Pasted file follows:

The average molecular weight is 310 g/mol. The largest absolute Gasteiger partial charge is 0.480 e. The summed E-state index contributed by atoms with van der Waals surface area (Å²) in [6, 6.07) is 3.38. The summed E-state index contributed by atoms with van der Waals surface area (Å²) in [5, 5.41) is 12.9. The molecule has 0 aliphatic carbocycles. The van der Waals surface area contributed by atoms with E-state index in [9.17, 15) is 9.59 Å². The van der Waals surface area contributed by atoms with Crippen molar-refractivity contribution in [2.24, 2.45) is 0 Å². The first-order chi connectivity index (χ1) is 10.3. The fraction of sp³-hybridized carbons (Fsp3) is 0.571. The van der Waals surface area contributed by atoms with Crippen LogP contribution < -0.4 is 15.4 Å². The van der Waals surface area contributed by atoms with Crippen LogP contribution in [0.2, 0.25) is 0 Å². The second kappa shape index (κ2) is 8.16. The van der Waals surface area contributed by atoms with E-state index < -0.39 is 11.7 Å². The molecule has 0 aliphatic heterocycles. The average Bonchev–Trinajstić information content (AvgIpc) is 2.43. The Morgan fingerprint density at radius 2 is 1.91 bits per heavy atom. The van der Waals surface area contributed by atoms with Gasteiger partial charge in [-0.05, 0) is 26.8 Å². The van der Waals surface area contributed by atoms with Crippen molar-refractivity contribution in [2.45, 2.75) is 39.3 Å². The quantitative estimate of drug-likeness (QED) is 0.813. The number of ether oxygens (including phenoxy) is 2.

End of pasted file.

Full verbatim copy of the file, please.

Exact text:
The average molecular weight is 310 g/mol. The largest absolute Gasteiger partial charge is 0.480 e. The summed E-state index contributed by atoms with van der Waals surface area (Å²) in [6, 6.07) is 3.38. The summed E-state index contributed by atoms with van der Waals surface area (Å²) in [5, 5.41) is 12.9. The molecule has 0 aliphatic carbocycles. The van der Waals surface area contributed by atoms with E-state index in [9.17, 15) is 9.59 Å². The van der Waals surface area contributed by atoms with Crippen molar-refractivity contribution in [2.24, 2.45) is 0 Å². The first-order chi connectivity index (χ1) is 10.3. The fraction of sp³-hybridized carbons (Fsp3) is 0.571. The van der Waals surface area contributed by atoms with Crippen LogP contribution < -0.4 is 15.4 Å². The van der Waals surface area contributed by atoms with Crippen LogP contribution in [0.2, 0.25) is 0 Å². The second kappa shape index (κ2) is 8.16. The van der Waals surface area contributed by atoms with E-state index < -0.39 is 11.7 Å². The molecule has 0 aliphatic heterocycles. The average Bonchev–Trinajstić information content (AvgIpc) is 2.43. The Morgan fingerprint density at radius 2 is 1.91 bits per heavy atom. The van der Waals surface area contributed by atoms with Gasteiger partial charge in [-0.05, 0) is 26.8 Å². The van der Waals surface area contributed by atoms with Crippen molar-refractivity contribution in [2.45, 2.75) is 39.3 Å². The quantitative estimate of drug-likeness (QED) is 0.813. The number of ether oxygens (including phenoxy) is 2.